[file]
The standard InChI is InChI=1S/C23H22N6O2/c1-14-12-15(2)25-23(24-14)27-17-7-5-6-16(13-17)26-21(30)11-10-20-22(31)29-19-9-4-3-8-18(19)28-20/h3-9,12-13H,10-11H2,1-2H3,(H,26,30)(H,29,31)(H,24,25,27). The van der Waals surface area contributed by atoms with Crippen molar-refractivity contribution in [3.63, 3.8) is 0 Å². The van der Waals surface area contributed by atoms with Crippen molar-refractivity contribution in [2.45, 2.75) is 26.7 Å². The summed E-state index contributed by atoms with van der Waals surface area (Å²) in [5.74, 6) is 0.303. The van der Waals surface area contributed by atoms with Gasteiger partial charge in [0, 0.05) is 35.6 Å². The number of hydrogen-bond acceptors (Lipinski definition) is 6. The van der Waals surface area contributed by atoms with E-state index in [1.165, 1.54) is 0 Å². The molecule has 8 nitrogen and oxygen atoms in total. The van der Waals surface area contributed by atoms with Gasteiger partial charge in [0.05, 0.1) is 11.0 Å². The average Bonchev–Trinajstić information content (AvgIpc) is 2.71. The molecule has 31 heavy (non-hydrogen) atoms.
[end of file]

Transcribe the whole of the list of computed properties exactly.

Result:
The standard InChI is InChI=1S/C23H22N6O2/c1-14-12-15(2)25-23(24-14)27-17-7-5-6-16(13-17)26-21(30)11-10-20-22(31)29-19-9-4-3-8-18(19)28-20/h3-9,12-13H,10-11H2,1-2H3,(H,26,30)(H,29,31)(H,24,25,27). The van der Waals surface area contributed by atoms with Crippen molar-refractivity contribution in [3.63, 3.8) is 0 Å². The van der Waals surface area contributed by atoms with Crippen molar-refractivity contribution in [2.45, 2.75) is 26.7 Å². The summed E-state index contributed by atoms with van der Waals surface area (Å²) in [5.74, 6) is 0.303. The van der Waals surface area contributed by atoms with Gasteiger partial charge in [0, 0.05) is 35.6 Å². The number of hydrogen-bond acceptors (Lipinski definition) is 6. The van der Waals surface area contributed by atoms with E-state index in [1.165, 1.54) is 0 Å². The molecule has 8 nitrogen and oxygen atoms in total. The van der Waals surface area contributed by atoms with Gasteiger partial charge in [0.05, 0.1) is 11.0 Å². The average Bonchev–Trinajstić information content (AvgIpc) is 2.71. The molecule has 31 heavy (non-hydrogen) atoms.